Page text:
Your relationship with your birth control is one of the most important ones in your life. After all, your birth control is (obviously) the reason why you're able to have sex without worrying about getting pregnant, not to mention it might just make your daily life easier by moderating the severity of your period. But all of these benefits are only possible if you understand your birth control well enough to allow it to do its job, which means knowing what medications mess with birth control, for one thing.
As I'm sure you know, there are a lot of different kinds of hormonal birth control on the market, including the IUD and the pill, for example. If you're on the pill, one of the easiest ways to "mess" with your birth control has nothing to do with medication, and everything to do with forgetting or being too lax with when you take it. Missing pills in your birth control pack can completely compromise its efficacy, which is why a hormonal device like an IUD is so popular.
But if you don't have that problem (either because you have another form of birth control, or because you're just plain excellent at taking your pill on time every day), there are still other types of medication to worry about that could mess with your birth control beneath the surface.
Certain antibiotics can interfere with birth control to the point where it's totally ineffective, according to SELF.
However, the outlet explains, plenty of standard antibiotics won't interfere with your birth control. But the sheer fact that it can easily go one way or the other is exactly why it's so important to ask your doctor clearly and directly what the implications are, if any, of any new medication you're adding on top of your usual birth control. For example, Planned Parenthood assures you that most over-the-counter cold and flu medications are totally fine to take with your birth control, and won't interfere with it at all.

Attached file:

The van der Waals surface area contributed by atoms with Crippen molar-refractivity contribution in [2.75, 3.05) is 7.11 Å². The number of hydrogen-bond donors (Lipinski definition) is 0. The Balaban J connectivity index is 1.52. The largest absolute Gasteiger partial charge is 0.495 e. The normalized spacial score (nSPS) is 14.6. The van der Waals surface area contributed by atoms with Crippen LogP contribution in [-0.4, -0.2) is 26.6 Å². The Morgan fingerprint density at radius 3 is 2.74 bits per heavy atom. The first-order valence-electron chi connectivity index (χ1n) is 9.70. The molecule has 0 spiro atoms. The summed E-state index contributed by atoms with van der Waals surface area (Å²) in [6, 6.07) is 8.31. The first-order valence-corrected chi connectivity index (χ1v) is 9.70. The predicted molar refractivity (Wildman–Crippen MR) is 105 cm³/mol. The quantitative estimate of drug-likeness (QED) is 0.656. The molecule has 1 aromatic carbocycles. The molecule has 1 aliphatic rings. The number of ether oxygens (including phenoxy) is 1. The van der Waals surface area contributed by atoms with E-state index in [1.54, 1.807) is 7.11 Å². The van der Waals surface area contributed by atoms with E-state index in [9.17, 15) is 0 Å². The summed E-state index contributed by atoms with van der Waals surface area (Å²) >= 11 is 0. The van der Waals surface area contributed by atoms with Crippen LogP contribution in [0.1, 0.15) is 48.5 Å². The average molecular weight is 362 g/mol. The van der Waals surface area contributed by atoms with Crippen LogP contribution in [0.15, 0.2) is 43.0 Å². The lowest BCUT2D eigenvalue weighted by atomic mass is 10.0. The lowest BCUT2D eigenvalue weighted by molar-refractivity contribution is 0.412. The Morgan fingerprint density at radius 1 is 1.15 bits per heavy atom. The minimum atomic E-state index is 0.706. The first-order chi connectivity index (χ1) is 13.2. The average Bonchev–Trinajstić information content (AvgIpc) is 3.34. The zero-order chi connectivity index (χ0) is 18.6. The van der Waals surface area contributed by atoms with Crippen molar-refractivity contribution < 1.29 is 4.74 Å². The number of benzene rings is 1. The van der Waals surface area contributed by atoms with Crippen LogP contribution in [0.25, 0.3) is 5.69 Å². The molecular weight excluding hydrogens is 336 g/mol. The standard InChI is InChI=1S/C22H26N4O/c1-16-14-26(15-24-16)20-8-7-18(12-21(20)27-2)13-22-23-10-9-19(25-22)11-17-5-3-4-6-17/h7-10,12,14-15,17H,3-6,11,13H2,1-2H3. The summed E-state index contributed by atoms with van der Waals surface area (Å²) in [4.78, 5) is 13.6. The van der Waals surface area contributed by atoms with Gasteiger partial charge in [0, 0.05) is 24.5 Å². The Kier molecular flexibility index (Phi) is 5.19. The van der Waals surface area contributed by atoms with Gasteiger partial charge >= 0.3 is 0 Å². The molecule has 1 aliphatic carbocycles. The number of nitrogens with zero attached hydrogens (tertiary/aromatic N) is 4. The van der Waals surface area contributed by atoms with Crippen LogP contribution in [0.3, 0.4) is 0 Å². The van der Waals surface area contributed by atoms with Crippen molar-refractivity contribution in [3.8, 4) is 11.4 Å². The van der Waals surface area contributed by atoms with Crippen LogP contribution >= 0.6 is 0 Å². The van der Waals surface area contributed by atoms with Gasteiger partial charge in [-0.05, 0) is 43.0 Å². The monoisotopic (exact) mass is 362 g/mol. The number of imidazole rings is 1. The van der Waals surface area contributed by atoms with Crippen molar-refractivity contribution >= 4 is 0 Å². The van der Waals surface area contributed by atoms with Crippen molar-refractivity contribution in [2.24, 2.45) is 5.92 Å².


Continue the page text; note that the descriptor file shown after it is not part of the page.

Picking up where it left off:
On the other hand, SELF notes that rifampicin and rifabutin are two such antibiotics that can get in the way of birth control — but since you're not exactly expected to remember an entire list of medical phrases, it's best to just communicate your concerns directly with your doctor.
Another substance that might get in the way of your birth control pill is something called St. John's wort, which is an herbal supplement commonly used to combat depression and mood disorders, according to ABC News. The reason why the medication sometimes butts heads with birth control, the news outlet reports, is because it can mess with the speed at which your metabolism breaks down the hormones in birth control, and in turn, that might lead to a total failure of the intended hormonal balance the pill is meant to induce for your body.
This brings up another important point, not just for your birth control, but for your overall health: Just because something is natural and can be purchased over the counter, does not necessarily mean it won't interfere with your system or cause harm. St. John's wort may be a totally organic, natural supplement, but it can still interfere with your birth control pill in a huge way.
Additionally, medications that are commonly prescribed to treat epilepsy or bipolar disorder can also lessen the efficacy of the pill, the patch, and even the NuvaRing, according to Bedsider.
These medications include barbiturates, carbamazepine, oxycarbazepine, phenytoin, primidone, topiramate, felbamate, and lamotrigine — again, though, no one expects you to know this information off the top of your head. Generally speaking, the best thing to do is speak directly with your doctor about how your medication will affect your birth control, and whether you should make any changes to either medication to ensure you're as safe and as healthy as can be.
On that note, it's worth mentioning that this relationship can actually go both ways. A prescribed medication can mess with your birth control, and your birth control can screw with your meds, Bedsider reports.
Bottom line: Knowledge is power. The more you know and understand about anything you put in your system, whether it's your birth control, an herbal supplement or a prescription for a chronic or one-time illness, the better off you are.